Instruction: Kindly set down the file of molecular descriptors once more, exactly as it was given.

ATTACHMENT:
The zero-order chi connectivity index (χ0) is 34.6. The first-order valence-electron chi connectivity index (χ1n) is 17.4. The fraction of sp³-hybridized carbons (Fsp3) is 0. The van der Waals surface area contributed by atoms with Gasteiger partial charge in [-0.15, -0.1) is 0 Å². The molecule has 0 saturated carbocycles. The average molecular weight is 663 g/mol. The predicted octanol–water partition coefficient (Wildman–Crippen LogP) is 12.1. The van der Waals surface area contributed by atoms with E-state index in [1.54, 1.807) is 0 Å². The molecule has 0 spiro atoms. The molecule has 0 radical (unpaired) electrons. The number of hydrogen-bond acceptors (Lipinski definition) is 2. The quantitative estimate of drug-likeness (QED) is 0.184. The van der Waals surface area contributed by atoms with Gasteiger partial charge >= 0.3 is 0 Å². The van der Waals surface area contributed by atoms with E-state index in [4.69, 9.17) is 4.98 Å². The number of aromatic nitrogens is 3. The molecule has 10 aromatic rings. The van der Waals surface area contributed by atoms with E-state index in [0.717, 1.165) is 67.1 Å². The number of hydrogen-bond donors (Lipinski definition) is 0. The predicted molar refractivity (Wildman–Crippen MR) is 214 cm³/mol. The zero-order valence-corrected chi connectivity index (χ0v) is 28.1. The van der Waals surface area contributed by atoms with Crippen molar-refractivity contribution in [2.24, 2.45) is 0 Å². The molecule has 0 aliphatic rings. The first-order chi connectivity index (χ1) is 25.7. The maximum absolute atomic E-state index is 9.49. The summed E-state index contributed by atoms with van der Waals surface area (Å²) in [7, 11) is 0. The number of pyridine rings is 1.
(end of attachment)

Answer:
The zero-order chi connectivity index (χ0) is 34.6. The first-order valence-electron chi connectivity index (χ1n) is 17.4. The fraction of sp³-hybridized carbons (Fsp3) is 0. The van der Waals surface area contributed by atoms with Gasteiger partial charge in [-0.15, -0.1) is 0 Å². The molecule has 0 saturated carbocycles. The average molecular weight is 663 g/mol. The predicted octanol–water partition coefficient (Wildman–Crippen LogP) is 12.1. The van der Waals surface area contributed by atoms with E-state index in [1.54, 1.807) is 0 Å². The molecule has 0 spiro atoms. The molecule has 0 radical (unpaired) electrons. The number of hydrogen-bond acceptors (Lipinski definition) is 2. The quantitative estimate of drug-likeness (QED) is 0.184. The van der Waals surface area contributed by atoms with Gasteiger partial charge >= 0.3 is 0 Å². The van der Waals surface area contributed by atoms with E-state index in [4.69, 9.17) is 4.98 Å². The number of aromatic nitrogens is 3. The molecule has 10 aromatic rings. The van der Waals surface area contributed by atoms with E-state index in [0.717, 1.165) is 67.1 Å². The number of hydrogen-bond donors (Lipinski definition) is 0. The predicted molar refractivity (Wildman–Crippen MR) is 214 cm³/mol. The zero-order valence-corrected chi connectivity index (χ0v) is 28.1. The van der Waals surface area contributed by atoms with Crippen molar-refractivity contribution in [2.24, 2.45) is 0 Å². The molecule has 0 aliphatic rings. The first-order chi connectivity index (χ1) is 25.7. The maximum absolute atomic E-state index is 9.49. The summed E-state index contributed by atoms with van der Waals surface area (Å²) in [7, 11) is 0. The number of pyridine rings is 1.